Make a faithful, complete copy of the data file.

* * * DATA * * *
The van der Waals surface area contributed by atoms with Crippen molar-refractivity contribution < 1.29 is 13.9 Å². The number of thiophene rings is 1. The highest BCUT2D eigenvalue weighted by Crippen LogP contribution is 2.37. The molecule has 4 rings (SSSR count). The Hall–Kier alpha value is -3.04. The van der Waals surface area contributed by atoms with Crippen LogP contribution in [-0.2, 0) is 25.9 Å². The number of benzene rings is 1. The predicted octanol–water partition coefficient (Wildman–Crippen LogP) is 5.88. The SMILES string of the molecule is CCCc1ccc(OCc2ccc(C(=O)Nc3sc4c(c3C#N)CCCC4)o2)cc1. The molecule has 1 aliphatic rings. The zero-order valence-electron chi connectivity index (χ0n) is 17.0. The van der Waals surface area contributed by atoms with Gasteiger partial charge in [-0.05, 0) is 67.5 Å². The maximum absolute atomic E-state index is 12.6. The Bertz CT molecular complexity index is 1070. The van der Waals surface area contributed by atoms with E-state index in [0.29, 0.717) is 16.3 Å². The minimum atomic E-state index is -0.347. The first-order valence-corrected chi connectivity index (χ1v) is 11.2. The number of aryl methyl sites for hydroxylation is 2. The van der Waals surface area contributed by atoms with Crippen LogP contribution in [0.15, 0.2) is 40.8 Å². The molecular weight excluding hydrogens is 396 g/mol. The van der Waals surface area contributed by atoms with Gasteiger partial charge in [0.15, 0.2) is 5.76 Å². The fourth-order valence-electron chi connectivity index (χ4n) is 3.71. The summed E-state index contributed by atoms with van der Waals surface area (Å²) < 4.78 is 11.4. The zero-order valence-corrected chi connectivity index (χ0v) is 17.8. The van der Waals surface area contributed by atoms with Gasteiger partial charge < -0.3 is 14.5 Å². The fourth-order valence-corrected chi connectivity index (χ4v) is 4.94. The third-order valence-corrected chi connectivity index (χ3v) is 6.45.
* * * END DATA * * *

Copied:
The van der Waals surface area contributed by atoms with Crippen molar-refractivity contribution < 1.29 is 13.9 Å². The number of thiophene rings is 1. The highest BCUT2D eigenvalue weighted by Crippen LogP contribution is 2.37. The molecule has 4 rings (SSSR count). The Hall–Kier alpha value is -3.04. The van der Waals surface area contributed by atoms with Crippen LogP contribution in [-0.2, 0) is 25.9 Å². The number of benzene rings is 1. The predicted octanol–water partition coefficient (Wildman–Crippen LogP) is 5.88. The SMILES string of the molecule is CCCc1ccc(OCc2ccc(C(=O)Nc3sc4c(c3C#N)CCCC4)o2)cc1. The molecule has 1 aliphatic rings. The zero-order valence-electron chi connectivity index (χ0n) is 17.0. The van der Waals surface area contributed by atoms with Gasteiger partial charge in [-0.05, 0) is 67.5 Å². The maximum absolute atomic E-state index is 12.6. The Bertz CT molecular complexity index is 1070. The van der Waals surface area contributed by atoms with E-state index in [0.29, 0.717) is 16.3 Å². The minimum atomic E-state index is -0.347. The first-order valence-corrected chi connectivity index (χ1v) is 11.2. The number of aryl methyl sites for hydroxylation is 2. The van der Waals surface area contributed by atoms with Crippen LogP contribution in [0.15, 0.2) is 40.8 Å². The molecular weight excluding hydrogens is 396 g/mol. The van der Waals surface area contributed by atoms with Gasteiger partial charge in [0.15, 0.2) is 5.76 Å². The fourth-order valence-electron chi connectivity index (χ4n) is 3.71. The summed E-state index contributed by atoms with van der Waals surface area (Å²) < 4.78 is 11.4. The zero-order valence-corrected chi connectivity index (χ0v) is 17.8. The van der Waals surface area contributed by atoms with Gasteiger partial charge < -0.3 is 14.5 Å². The fourth-order valence-corrected chi connectivity index (χ4v) is 4.94. The third-order valence-corrected chi connectivity index (χ3v) is 6.45.